The Nanking Massacre

Japan began to embark on its own imperialistic endeavors in Asia. First, Japan took over the southern part of the Korean Peninsula during the First Sino-Japanese War (1894-1895). In 1905, Japan defeated Russia in the Russo-Japanese War (1904–1905) and gained control of Manchuria. Defeating a European nation empowered Japan to renegotiate its trade treaties with the United States and Europe as equals. Japan took over southern Manchuria, legitimized its control of Korea, and absorbed the southern half of Sakhalin Island. By 1910, Japan had colonized the entire Korean Peninsula.

During World War I, Japan joined the Allied Powers and sent ships to fight Germany. In 1914, while the European powers were embroiled in conflicts at home, Japan became an industrial power. In 1931, the Mukden Incident ceded Manchuria to Japan. In 1937, Japan invaded China during the second Sino-Japanese War. By 1940 it had consolidated its control of Vietnam. On Dec. 7, 1941, Japan attacked Pearl Harbor to draw the United States into World War II. By 1942, Japan controlled the islands of Indonesia and the Philippines.

Several of these events remain controversial. Many Japanese historians believe Japan was responding to U.S. and European hostility during this period. Meanwhile, Chinese, European, and American historians accused the Japanese Imperial Army of massacring 50,000 to 300,000 civilizations and raping 20,000 women during the Nanking Massacre, also called the Rape of Nanking. Many Japanese historians deny this massacre occurred or believe the number of casualties has been exaggerated.

Read this article to examine arguments for and against the validity of the Nanking Massacre.

Opposition Against Justification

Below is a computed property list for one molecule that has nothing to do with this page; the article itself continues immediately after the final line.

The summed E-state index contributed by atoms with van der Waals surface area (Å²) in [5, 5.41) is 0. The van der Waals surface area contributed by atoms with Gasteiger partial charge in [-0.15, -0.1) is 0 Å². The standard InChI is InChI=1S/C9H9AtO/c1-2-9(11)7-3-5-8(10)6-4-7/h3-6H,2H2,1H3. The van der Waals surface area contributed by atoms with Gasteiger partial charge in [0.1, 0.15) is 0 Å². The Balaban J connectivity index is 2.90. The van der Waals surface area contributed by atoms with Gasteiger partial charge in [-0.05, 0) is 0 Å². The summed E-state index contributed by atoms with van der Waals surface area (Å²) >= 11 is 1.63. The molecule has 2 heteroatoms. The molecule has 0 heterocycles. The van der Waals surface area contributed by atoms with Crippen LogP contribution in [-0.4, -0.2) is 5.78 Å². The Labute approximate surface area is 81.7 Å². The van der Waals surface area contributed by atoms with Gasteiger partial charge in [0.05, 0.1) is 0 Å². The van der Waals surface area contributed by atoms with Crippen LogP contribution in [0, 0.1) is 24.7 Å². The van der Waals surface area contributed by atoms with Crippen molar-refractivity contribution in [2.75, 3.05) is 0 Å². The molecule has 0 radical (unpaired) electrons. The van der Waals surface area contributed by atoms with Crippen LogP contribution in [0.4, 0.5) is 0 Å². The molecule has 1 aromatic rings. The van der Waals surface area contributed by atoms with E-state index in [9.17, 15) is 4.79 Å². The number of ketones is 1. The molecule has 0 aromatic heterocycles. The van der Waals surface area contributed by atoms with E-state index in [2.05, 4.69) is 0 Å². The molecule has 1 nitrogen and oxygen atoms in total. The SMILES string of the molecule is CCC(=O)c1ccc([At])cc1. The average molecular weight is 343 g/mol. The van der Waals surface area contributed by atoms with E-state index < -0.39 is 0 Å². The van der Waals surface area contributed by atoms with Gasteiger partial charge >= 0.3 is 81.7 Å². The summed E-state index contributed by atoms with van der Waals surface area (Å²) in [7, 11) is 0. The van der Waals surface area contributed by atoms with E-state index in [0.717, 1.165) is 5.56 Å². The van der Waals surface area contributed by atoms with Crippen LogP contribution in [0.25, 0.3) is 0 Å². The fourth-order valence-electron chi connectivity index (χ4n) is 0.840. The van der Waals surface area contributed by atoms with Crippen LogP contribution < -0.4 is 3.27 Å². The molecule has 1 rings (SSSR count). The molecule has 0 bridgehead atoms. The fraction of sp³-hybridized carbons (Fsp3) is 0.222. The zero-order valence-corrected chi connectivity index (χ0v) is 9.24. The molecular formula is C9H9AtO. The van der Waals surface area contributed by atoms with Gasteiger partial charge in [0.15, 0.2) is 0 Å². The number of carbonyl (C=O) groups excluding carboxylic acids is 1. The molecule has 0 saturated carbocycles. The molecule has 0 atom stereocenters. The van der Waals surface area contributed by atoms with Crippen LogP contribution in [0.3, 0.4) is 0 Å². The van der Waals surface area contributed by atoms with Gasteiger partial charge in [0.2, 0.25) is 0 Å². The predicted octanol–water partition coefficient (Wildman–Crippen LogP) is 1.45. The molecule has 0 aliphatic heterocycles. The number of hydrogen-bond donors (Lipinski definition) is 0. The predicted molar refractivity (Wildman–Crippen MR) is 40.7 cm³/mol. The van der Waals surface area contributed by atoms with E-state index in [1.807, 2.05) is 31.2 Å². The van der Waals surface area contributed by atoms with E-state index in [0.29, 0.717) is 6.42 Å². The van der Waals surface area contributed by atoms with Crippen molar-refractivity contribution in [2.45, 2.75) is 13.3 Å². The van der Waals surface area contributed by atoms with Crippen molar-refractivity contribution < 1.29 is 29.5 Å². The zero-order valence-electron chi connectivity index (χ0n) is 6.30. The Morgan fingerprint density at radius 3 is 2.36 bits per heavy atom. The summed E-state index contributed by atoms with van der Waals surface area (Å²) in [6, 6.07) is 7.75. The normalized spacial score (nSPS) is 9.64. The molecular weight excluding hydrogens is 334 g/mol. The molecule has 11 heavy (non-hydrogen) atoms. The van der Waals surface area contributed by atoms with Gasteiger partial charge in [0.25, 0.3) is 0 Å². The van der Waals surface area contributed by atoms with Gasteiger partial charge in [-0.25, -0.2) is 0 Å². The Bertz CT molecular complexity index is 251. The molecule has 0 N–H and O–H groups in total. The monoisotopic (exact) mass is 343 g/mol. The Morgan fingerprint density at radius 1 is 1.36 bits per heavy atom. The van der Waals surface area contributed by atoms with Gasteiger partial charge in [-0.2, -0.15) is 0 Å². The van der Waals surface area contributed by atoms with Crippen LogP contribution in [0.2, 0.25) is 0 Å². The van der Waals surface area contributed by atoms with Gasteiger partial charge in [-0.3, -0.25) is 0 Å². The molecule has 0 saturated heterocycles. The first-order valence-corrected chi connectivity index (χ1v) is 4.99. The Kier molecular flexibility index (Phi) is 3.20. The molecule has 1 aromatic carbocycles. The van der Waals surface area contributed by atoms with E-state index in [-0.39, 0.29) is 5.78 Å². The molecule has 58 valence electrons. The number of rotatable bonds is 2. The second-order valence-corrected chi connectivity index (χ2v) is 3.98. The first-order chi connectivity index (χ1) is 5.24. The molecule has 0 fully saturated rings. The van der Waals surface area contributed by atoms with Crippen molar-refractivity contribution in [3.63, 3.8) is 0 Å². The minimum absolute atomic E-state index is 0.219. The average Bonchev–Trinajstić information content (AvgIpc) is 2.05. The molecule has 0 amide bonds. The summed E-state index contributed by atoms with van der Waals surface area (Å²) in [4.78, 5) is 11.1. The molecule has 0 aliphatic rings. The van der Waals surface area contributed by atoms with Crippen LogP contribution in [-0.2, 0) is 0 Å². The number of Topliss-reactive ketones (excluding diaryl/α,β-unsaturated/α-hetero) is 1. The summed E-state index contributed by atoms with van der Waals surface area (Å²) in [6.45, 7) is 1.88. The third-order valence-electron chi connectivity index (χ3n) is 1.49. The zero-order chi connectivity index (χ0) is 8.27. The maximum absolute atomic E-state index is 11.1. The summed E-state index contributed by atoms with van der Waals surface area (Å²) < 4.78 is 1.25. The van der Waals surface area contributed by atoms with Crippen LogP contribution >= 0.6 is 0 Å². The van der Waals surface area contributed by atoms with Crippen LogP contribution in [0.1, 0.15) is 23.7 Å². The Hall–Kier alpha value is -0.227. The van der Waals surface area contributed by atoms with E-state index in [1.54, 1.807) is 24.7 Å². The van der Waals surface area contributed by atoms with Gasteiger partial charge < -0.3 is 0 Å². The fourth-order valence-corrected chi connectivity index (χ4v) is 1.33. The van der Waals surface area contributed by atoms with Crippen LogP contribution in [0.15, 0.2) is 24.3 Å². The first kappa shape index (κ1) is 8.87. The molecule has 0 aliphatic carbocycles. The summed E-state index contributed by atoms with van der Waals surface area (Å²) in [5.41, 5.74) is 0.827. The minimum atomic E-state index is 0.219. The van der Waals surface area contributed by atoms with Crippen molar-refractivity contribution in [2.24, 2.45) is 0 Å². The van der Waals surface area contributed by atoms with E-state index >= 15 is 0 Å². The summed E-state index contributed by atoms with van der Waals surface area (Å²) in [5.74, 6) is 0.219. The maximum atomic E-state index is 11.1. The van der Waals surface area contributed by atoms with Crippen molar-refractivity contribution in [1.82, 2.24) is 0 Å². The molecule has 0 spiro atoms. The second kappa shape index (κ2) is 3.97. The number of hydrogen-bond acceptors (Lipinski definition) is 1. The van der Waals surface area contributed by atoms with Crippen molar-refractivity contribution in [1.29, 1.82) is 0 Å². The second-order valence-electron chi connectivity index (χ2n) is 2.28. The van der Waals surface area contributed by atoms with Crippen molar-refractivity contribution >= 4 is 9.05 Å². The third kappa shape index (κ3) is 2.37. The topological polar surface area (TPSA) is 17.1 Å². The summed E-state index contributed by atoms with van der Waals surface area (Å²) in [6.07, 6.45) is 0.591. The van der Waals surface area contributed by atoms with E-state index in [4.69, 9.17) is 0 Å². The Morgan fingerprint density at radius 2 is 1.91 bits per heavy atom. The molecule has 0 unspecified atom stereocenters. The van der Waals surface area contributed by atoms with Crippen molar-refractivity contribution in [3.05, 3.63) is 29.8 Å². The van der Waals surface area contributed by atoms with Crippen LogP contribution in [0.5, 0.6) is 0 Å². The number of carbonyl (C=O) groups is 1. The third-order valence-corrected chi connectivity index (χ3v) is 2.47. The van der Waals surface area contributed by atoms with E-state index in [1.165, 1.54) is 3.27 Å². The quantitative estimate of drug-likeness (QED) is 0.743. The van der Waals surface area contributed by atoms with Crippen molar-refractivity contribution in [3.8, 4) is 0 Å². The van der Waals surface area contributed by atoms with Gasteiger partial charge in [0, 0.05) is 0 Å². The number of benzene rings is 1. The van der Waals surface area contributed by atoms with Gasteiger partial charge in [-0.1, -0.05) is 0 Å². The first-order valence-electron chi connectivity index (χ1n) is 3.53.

Black Sun - The Nanking Massacre shows us how Japanese soldiers justify their killing based on the idea that, if the evildoings are for good purposes, they are not evil anymore. However, logical this may be, it is still absurd. Human beings are the only species that has a moral sense among all the living creatures on the planet. Something cruel can be done by nature, or by God, or by wild animals, without attracting moral criticism, but cannot be done by human beings, such as natural culling. Like the idea of an 'act of God', insurance companies will not pay for the damage caused by natural disasters. Compensations will only be made for the damage caused by actions or accidents which can be predicted and prevented by human minds. If someone or some country executes a culling process, the individual or country will be sentenced by law as guilty of mass killing even though it might be for a good cause. Therefore, the Nanking Massacre and the Holocaust ought never to have happened no matter what the reason was. "A good cause must be realized by a good means" is a moral principle that we, as moral beings, are educated to follow. It is also a legal principle on which all of the above-mentioned international laws are based. Morals and laws are consistent on the point that they cannot be overruled by any unratified international agreement, even by a rescript from the divine Emperor.